Northern Ireland (Location of Victims' Remains) Bill — 10 May 1999
Order for Second Reading read.
I beg to move, That the Bill be now read a Second time.
Before commenting on the Bill, I wish to acknowledge the reason why the right hon. Member for Bracknell (Mr. MacKay) is not on the Opposition Front Bench as shadow Secretary of State for Northern Ireland. The right hon. Gentleman is attending his father's funeral. I am sure that the entire House would wish to echo me in offering condolences to him and his family.
It is right to begin by acknowledging the prolonged suffering that has been endured by the families of "The Disappeared". The families and friends of "The Disappeared", as they have become known, have suffered the loss of those they loved and have had to endure many years of agonising uncertainty of not knowing what happened to their loved ones and the pain of not being able to lay their bodies to rest. This is a basic human right.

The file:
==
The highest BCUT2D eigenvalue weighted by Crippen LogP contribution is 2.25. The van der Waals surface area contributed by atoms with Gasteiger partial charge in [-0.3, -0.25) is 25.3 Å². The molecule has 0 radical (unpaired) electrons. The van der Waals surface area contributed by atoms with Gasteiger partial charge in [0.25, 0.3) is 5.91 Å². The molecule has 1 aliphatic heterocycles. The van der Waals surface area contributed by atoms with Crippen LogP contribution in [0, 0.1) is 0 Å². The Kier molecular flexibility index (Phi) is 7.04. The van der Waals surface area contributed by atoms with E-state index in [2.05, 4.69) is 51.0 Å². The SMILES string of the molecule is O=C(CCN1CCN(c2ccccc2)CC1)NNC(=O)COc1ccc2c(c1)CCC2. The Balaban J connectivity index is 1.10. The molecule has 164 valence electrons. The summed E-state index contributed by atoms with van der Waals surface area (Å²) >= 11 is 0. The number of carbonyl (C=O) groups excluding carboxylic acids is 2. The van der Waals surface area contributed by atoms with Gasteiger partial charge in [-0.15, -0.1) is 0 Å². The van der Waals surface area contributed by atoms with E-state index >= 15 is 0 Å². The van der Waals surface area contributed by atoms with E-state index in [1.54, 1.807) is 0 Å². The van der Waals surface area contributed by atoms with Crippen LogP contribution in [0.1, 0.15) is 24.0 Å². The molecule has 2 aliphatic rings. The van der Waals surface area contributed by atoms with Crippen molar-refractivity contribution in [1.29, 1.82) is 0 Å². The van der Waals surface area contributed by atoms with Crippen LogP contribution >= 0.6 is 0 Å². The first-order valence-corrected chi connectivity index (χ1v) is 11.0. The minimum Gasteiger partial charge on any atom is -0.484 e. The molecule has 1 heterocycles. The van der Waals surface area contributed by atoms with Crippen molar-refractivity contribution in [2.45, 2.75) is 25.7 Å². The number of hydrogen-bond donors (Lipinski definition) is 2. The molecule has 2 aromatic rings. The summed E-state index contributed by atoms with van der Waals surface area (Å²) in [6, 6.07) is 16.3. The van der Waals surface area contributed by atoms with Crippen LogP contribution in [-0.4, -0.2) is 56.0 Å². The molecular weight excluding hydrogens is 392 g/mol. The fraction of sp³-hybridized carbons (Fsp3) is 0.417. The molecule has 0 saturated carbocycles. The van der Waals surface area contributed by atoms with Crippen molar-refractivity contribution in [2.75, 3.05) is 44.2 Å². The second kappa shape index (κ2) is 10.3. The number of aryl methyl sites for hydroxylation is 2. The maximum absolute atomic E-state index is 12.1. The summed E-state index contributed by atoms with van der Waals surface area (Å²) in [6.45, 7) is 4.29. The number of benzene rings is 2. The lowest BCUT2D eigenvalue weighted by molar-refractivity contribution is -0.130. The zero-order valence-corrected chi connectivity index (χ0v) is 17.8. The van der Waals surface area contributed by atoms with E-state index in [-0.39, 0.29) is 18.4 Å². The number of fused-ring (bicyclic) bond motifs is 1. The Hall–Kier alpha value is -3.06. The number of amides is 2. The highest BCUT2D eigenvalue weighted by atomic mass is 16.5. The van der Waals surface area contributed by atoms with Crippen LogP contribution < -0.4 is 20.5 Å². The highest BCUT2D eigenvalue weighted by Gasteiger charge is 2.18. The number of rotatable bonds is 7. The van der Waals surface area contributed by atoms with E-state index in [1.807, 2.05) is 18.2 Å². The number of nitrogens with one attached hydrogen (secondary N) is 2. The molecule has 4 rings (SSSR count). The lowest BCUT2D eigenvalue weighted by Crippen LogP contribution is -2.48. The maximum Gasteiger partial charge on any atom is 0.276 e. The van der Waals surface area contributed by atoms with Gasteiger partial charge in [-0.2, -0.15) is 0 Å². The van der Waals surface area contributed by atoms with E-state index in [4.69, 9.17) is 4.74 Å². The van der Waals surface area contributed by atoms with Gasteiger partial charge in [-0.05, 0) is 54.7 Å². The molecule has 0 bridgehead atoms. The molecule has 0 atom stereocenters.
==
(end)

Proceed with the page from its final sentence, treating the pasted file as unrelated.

I have met representatives of a number of these families on several occasions, most recently today, and I have been deeply moved by their stories and by the remarkable courage that they have shown in the face of such adversity. More than anything else, it is their suffering which the Bill seeks to address.
The Bill's overriding purpose is to ensure that the remains of these victims can be located and that, for the sake of these victims and their families, funerals can finally take place.
Dr. Norman A. Godman (Greenock and Inverclyde):
I support the Bill in principle. However, the Bill makes information and evidence inadmissible in criminal proceedings. I can well understand why that is so. The Bill also places restrictions on the forensic testing of human remains. What are those restrictions?
Question put, That the Bill be now read a Second time:--
The House divided: Ayes 289, Noes 10.
Votes by party, red entries are votes against the majority for that party.
What is Tell? '+1 tell' means that in addition one member of that party was a teller for that division lobby.
What are Boths? An MP can vote both aye and no in the same division. The boths page explains this.
What is Turnout? This is measured against the total membership of the party at the time of the vote.
|Party||Majority (Aye)||Minority (No)||Both||Turnout|
|Con||0||8 (+1 tell)||0||5.6%|
|Lab||273 (+2 tell)||0||0||66.3%|
|UUP||0||1 (+1 tell)||0||20.0%|